The university judges cities that have a population of more than 250,000, and Seattle, Wash. came in at number 2 in the list that was released earlier this week. Minneapolis, Minn. came in at number three, with Atlanta, Ga. taking the number four spot, and Boston ranking at number five.
The list is created by Central Connecticut’s president John W. Miller each year, who examines six factors: newspaper circulation, number of bookstores, library resources, periodical publishing resources, educational attainment, and Internet resources. This year Miller also considered how a city’s financial status affected its literacy, but he said that there was no direct correlation between a city's wealth and its literary status.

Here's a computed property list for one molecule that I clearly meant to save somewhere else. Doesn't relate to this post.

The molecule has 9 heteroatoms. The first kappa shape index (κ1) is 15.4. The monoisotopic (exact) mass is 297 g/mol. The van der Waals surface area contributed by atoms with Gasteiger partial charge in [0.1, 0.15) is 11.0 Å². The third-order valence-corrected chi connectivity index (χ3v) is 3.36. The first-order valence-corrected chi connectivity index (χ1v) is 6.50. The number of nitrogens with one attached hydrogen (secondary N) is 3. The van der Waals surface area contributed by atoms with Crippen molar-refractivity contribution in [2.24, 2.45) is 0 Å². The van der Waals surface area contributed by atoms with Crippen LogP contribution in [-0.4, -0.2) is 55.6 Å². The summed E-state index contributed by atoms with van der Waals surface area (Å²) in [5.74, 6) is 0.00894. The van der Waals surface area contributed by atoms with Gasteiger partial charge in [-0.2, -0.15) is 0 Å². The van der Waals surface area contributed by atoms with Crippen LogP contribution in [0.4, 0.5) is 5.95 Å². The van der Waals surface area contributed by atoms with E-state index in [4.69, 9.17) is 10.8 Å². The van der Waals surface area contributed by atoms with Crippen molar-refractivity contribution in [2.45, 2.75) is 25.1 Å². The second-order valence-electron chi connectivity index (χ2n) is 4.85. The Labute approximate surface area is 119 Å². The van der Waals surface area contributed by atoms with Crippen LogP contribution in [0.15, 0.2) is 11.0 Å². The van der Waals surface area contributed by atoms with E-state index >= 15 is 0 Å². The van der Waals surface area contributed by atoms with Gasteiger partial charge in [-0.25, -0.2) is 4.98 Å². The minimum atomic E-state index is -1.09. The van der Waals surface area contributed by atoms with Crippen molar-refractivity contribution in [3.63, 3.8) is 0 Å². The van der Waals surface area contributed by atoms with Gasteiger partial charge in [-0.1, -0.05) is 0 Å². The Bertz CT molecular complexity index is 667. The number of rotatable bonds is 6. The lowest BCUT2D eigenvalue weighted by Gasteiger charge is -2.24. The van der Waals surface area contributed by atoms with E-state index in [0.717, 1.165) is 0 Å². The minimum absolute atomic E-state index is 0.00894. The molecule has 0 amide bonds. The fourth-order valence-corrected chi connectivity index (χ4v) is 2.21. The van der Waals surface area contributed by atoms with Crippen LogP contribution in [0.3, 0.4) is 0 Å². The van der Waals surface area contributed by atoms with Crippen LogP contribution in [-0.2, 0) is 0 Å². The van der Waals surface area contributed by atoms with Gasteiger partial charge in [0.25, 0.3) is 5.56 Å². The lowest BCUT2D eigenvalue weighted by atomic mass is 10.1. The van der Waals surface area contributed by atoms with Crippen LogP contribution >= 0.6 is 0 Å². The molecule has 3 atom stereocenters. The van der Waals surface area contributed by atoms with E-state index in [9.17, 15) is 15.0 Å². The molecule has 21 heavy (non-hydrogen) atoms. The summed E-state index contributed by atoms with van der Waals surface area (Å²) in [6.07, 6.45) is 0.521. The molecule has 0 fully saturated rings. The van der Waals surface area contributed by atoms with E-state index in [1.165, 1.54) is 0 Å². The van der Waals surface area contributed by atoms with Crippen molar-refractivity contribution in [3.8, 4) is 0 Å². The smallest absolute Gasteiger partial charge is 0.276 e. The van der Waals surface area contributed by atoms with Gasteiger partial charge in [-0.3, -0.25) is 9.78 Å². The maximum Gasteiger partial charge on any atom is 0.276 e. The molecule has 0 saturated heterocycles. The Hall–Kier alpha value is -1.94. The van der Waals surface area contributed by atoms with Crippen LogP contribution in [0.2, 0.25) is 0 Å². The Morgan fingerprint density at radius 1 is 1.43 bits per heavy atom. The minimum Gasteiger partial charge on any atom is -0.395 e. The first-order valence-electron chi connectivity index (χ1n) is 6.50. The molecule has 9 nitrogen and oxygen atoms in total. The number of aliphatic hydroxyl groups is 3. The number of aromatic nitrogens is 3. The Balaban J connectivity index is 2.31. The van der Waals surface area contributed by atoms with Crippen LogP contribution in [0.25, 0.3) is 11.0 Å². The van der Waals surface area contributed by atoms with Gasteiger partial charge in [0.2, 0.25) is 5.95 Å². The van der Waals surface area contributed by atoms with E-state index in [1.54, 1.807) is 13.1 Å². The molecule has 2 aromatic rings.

“These findings suggest that a city’s quality of literacy has to do with many decisions that go beyond just how wealthy and highly educated is the population,” Miller said in a statement on the study’s website. “Even poorer cities can invest in their libraries. Low income people can use the Internet. Low income cities can produce newspapers and magazines that are widely read throughout the region.”
Also on the study's list of top ten most literate cities were Pittsburgh, Pa. at number six, Cincinnati, Ohio at number seven, St. Louis, Mo. at number eight, San Francisco at number nine, and Denver, Colo. at number ten.
Molly Driscoll is a Monitor contributor.